by: Carylanne Crowne
Many people aged 55 and older try to maintain their independence by living at home. They may not realize that they are actually less independent by remaining in their old home. Independence can be limited by mortgage, property tax, and home maintenance expenses. Seniors’ health and happiness can suffer from a high level of stress and anxiety. Seniors on a fixed income may live in dread of an unexpected expense. Living alone with insufficient human contact, feeling less safe as fall risk increases, and as vision and hearing begin to deteriorate, creates increasing anxiety. Seniors who can no longer drive have less access to friends and family, shopping, and even medical appointments. Eventually, seniors may be faced with the question: Are you an independent senior, or a senior trapped alone in your house?
Independent Living Communities
Independent living communities may present the perfect alternative to remaining in your old home. Such communities range from age-restricted neighborhoods to enclosed, self-sufficient and full-service environments. Research them online, and visit as many as you can, asking all of the questions you have. Then determine which community offers the right balance between comfortable independence and stress-relieving services for you.
Renting or owning a home in an age-restricted neighborhood provides the benefit of living among many people similar to yourself. You have the ability to socialize and make more friends your age who may enjoy the same activities you do. Senior neighborhoods generally do not offer services. If you have a high degree of independent functioning, this may be right for you.
Other independent living facilities offer apartments in sizes from studio to three-bedroom. Some provide the option of small, single-level cottages. Apartment leases should include flexible terms to allow for changes in your circumstances. Communities like these are more compact, and easier to walk. Indoor and outdoor amenities helpful for older people are provided. These communities may offer some housekeeping, relieving you of some daily chores.
Full-service independent living communities offer expansive services to provide worry-free independent living. Besides housing, these communities offer meals in a community setting; transportation to medical appointments; classes, social events and recreational activities onsite; and community outings. Seniors can determine the right balance for them between privacy in their separate residences and socializing. They also have easy access to help if they need it. Home medical or personal care usually must be arranged and paid for by the senior resident.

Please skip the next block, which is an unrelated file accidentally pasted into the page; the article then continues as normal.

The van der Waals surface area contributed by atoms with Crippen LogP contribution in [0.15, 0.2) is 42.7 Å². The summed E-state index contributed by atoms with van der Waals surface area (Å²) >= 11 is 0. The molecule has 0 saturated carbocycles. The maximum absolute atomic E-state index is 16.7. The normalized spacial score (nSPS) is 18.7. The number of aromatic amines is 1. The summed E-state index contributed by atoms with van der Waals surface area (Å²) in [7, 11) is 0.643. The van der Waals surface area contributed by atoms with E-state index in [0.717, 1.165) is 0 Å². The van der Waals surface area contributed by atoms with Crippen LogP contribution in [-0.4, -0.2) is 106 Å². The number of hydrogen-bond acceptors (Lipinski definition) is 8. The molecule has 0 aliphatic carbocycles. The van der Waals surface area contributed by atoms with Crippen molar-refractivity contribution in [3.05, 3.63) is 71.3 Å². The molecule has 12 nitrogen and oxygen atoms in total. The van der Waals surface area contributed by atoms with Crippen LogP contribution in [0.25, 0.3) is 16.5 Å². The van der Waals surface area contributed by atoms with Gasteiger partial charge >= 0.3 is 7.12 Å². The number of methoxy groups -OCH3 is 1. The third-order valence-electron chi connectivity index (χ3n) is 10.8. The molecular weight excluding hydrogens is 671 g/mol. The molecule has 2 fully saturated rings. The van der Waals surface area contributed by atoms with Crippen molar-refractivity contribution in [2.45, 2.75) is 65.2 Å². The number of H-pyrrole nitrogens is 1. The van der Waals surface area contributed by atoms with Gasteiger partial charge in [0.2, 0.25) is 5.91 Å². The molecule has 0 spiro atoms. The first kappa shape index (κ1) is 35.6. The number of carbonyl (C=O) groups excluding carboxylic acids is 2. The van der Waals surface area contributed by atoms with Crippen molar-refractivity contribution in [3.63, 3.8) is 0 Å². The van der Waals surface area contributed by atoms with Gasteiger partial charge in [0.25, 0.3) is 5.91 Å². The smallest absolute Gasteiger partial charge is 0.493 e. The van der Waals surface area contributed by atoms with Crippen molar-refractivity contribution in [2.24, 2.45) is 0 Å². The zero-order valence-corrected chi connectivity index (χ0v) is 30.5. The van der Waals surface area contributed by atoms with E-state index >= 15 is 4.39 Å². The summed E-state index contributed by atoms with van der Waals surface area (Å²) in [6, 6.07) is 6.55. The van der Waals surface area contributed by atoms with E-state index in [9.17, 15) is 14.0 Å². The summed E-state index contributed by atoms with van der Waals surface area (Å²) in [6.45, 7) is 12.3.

Are Independent Living Communities Affordable?
The cost of an independent living community will vary by state, specific location, size of residence, and amenities offered. That creates a range from $1400 to $6600 per month, according to www.after55.com/independent-living. There may be an entrance fee, community fees, or a second-person fee.
In return, your rent will include most utilities, one to three meals per day, community and recreational activities, and an emergency call system and safety features. Very often your facility will also offer housekeeping, laundry service, and transportation for shopping and medical appointments. Items that offset the costs of independent living communities include no mortgage or property tax, decreased utility bills, no home maintenance costs, and no need for a car and its associated costs.
Selling your house will release funds for your new lifestyle. If you have maintained long-term care insurance, that will also help pay for a place in an independent living community. Retirement benefits and veteran’s benefits may add to your options. Family members can also provide important help. They want you to be comfortable and safe.
What if Moving is Too Much for Me?
Leaving your old home is a major change. It may be the home in which you raised your children, or hold other sentimental meaning. Give yourself time to adjust to the idea of moving.
When you are ready, call on friends and family to help you find a reputable and affordable moving company. Call on them again to help you sort through your belongings, an often overwhelming task. Sell or give away items you won’t need in your new residence. At least put them into storage. Keep sentimental photos or items ready to immediately put up and arrange in your new residence. Choose furniture and decor that make your new space comfortable and welcoming.
Before moving, visit the community and meet some of the residents. Spend some time there, so you’ll have friends waiting for you. Get family members on board for frequent visits during the early weeks after you move, to ease the transition. Then start to explore your new community. You may well find that the freedoms and services offered make you more independent than ever before.
Caryl Anne Crowne is a contributing writer and media specialist for Aveanna Healthcare. She often produces content for a variety of healthcare blogs.